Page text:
• $\begingroup$ Thanks for the simulation, it clarifies things. In more complex cases, as you say, it probably makes sense then to compare RE and FE to have a better idea about the amount of bias. As @JesperforPresident, I am also a bit puzzled about the theoretical side of things, because the estimate will be more biased the more important (i.e., correlated with exposure) the group-level confounder is - so there are two different sources of bias weighed against each other. It would be great to see some theoretical discussion, or at least appreciation, of this topic! Literature suggestions welcome $\endgroup$ – stefgehrig Aug 20 '20 at 7:27
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    $\begingroup$ I agree. Perhaps you can ask a question on the theory behind the assumption. I had a brief look at various Bates papers and did not see an explicit assumption. Implicitly it is there, perhaps. $\endgroup$ – Robert Long Aug 20 '20 at 7:48
  • $\begingroup$ These authors for example are really explicit about the assumption, even calling it omitted variable bias when cluster level confounders are not included/observed but "only" the REs are specified. jyx.jyu.fi/bitstream/handle/123456789/66704/2/Antonakisym.pdf $\endgroup$ – stefgehrig Aug 21 '20 at 14:34
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A random-effects model does not control for unobserved invariant unit-level heterogeneity ($\alpha_i$ in your excerpt from Verbeek). If your intention is to make causal claims from the model and you have reasons to believe that $\alpha_i$ is correlated with the causal variable of interest, your model will be rejected by the scientific community because it is not the best possible evidence on the issue. Why? Because if you can run a random-effects model, it implies you have multiple observations for the same unit. In such a situation, you can easily adjust for $\alpha_i$ and thus you did not produce the best possible evidence for the question in hand.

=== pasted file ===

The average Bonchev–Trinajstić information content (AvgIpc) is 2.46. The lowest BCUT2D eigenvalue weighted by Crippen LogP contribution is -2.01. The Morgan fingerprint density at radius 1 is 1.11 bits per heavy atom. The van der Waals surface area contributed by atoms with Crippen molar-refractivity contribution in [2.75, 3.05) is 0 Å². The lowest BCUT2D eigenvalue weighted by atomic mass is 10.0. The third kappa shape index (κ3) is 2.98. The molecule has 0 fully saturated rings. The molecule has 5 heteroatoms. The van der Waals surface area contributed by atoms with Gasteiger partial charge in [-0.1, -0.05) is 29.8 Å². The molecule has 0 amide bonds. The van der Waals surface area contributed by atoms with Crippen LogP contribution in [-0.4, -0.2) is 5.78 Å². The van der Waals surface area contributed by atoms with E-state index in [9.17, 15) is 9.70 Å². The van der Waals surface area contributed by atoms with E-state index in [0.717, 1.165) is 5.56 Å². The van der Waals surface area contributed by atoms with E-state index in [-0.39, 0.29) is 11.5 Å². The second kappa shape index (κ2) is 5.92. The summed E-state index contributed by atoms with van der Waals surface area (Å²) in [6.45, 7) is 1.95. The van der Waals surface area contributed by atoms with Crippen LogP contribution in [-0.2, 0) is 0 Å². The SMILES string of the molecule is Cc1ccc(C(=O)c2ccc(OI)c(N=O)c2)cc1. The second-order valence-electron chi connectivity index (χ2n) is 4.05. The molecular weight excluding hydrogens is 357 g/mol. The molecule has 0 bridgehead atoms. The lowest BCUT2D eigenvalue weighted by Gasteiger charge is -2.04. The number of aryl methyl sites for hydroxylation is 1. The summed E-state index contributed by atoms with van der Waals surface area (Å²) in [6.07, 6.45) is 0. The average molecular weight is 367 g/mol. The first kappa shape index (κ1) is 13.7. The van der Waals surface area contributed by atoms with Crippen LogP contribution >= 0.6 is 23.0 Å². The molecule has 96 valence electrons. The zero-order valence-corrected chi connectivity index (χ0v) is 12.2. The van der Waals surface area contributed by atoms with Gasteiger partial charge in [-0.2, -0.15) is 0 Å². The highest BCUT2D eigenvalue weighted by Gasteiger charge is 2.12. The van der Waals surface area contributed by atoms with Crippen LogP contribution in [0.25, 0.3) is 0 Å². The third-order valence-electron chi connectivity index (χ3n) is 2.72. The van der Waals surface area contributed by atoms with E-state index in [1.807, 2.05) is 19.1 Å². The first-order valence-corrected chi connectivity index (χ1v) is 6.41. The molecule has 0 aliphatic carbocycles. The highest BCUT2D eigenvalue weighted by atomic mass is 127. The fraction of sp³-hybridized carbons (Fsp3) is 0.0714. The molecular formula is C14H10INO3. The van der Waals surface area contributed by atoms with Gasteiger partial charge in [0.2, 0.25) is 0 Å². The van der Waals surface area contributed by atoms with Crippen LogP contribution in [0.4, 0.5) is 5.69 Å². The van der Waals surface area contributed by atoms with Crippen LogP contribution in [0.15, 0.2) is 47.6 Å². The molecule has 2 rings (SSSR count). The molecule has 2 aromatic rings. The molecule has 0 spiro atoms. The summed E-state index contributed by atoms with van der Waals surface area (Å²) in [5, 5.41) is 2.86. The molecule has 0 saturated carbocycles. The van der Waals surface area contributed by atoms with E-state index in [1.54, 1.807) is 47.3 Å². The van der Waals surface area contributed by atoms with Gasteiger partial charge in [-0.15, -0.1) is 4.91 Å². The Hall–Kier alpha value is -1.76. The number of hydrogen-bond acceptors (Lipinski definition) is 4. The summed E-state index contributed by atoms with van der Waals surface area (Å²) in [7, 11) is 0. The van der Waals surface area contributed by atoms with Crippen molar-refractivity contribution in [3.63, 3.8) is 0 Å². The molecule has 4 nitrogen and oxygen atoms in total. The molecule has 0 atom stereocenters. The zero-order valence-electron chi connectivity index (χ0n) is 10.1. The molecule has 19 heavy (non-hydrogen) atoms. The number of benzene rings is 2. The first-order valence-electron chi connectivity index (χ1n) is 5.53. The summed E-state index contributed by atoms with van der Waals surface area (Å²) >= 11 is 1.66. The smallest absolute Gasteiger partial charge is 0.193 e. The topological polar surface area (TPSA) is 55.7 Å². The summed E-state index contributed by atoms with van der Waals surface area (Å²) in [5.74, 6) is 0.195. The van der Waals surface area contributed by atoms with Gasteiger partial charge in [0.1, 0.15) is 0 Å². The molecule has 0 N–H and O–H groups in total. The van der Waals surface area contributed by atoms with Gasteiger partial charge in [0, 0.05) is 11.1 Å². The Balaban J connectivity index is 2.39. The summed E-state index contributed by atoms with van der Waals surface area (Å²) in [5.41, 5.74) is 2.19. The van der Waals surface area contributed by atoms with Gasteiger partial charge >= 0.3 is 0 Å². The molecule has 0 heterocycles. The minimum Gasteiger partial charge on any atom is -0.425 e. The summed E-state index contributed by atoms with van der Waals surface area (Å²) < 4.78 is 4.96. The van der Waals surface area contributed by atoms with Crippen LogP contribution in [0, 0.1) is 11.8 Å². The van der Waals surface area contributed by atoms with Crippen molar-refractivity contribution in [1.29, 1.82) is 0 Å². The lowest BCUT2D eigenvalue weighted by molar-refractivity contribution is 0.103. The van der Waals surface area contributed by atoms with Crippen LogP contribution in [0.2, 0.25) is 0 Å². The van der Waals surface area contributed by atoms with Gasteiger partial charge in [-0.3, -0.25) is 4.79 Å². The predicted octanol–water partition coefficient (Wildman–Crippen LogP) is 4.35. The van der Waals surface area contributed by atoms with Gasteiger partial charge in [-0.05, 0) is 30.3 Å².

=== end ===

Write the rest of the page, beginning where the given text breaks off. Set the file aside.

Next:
To fix ideas, assume your models is: $y_{it} = \beta_0 + B_1 X_{it} + \beta_2 D_{it} + \alpha_i + \epsilon_{it}$

Assume that $i$ represents the unit and $t$ represents the time period, $y_{it}$ is the observed outcome for unit $i$ at time $t$, $X_{it}$ is a vector of covariates, $D_{it}$ is the causal variable, which varies over time for some units, and $\alpha_i$ is the time-invariant unobserved heterogeneity. The quantity we are interested in estimating is $\beta_2$, which is the treatment effect. Further, assume that $\alpha_i$ is correlated with $D_{it}$. One easy fix for $\alpha_i$ is to take the difference between two observations for each unit and use it to estimate the model (this time without $\alpha_i$, which gets differenced out).

$\Delta y_{it} = B_1 \Delta X_{it} + \beta_2 \Delta D_{it} + \Delta \epsilon_{it}$

Now, we can consistently estimate $\beta_2$ assuming that we have no unmeasured confounding conditional on $X$. The cost for first differencing is the loss of observations but we get the gain far outweighs the cost.